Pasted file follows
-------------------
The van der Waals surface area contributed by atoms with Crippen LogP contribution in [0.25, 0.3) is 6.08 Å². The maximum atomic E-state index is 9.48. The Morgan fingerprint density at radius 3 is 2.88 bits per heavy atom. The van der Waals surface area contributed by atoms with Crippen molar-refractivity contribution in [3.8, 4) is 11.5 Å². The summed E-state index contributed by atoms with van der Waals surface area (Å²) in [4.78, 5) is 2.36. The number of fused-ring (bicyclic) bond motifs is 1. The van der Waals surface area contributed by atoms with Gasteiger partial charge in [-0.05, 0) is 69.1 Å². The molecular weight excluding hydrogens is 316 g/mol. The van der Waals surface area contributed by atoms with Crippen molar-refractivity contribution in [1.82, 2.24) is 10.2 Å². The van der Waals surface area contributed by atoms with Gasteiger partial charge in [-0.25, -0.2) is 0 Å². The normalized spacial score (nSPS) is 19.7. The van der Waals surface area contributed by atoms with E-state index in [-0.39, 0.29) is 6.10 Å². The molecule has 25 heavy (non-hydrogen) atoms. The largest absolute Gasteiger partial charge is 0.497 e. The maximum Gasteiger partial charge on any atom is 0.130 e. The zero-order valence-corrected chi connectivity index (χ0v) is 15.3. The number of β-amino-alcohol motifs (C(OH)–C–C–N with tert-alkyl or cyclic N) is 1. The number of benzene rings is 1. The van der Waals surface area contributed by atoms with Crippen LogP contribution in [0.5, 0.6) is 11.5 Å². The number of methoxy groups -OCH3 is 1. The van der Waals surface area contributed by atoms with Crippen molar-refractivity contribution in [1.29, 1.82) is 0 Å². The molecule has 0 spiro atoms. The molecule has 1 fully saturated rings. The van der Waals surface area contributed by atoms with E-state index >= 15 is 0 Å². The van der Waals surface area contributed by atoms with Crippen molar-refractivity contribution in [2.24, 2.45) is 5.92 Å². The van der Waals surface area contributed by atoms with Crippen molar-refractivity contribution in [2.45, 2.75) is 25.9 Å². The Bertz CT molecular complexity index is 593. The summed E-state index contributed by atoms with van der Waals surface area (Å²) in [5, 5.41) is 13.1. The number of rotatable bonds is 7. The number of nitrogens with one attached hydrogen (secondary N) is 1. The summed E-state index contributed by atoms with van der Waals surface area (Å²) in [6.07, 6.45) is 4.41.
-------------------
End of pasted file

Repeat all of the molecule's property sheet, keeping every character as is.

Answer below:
The van der Waals surface area contributed by atoms with Crippen LogP contribution in [0.25, 0.3) is 6.08 Å². The maximum atomic E-state index is 9.48. The Morgan fingerprint density at radius 3 is 2.88 bits per heavy atom. The van der Waals surface area contributed by atoms with Crippen molar-refractivity contribution in [3.8, 4) is 11.5 Å². The summed E-state index contributed by atoms with van der Waals surface area (Å²) in [4.78, 5) is 2.36. The number of fused-ring (bicyclic) bond motifs is 1. The van der Waals surface area contributed by atoms with Gasteiger partial charge in [-0.05, 0) is 69.1 Å². The molecular weight excluding hydrogens is 316 g/mol. The van der Waals surface area contributed by atoms with Crippen molar-refractivity contribution in [1.82, 2.24) is 10.2 Å². The van der Waals surface area contributed by atoms with Gasteiger partial charge in [-0.25, -0.2) is 0 Å². The normalized spacial score (nSPS) is 19.7. The van der Waals surface area contributed by atoms with E-state index in [-0.39, 0.29) is 6.10 Å². The molecule has 25 heavy (non-hydrogen) atoms. The largest absolute Gasteiger partial charge is 0.497 e. The maximum Gasteiger partial charge on any atom is 0.130 e. The zero-order valence-corrected chi connectivity index (χ0v) is 15.3. The number of β-amino-alcohol motifs (C(OH)–C–C–N with tert-alkyl or cyclic N) is 1. The number of benzene rings is 1. The van der Waals surface area contributed by atoms with Crippen LogP contribution in [0.5, 0.6) is 11.5 Å². The number of methoxy groups -OCH3 is 1. The van der Waals surface area contributed by atoms with Crippen molar-refractivity contribution in [1.29, 1.82) is 0 Å². The molecule has 0 spiro atoms. The molecule has 1 fully saturated rings. The van der Waals surface area contributed by atoms with E-state index >= 15 is 0 Å². The van der Waals surface area contributed by atoms with Crippen molar-refractivity contribution in [2.24, 2.45) is 5.92 Å². The van der Waals surface area contributed by atoms with Crippen molar-refractivity contribution in [2.45, 2.75) is 25.9 Å². The Bertz CT molecular complexity index is 593. The summed E-state index contributed by atoms with van der Waals surface area (Å²) in [5, 5.41) is 13.1. The number of rotatable bonds is 7. The number of nitrogens with one attached hydrogen (secondary N) is 1. The summed E-state index contributed by atoms with van der Waals surface area (Å²) in [6.07, 6.45) is 4.41.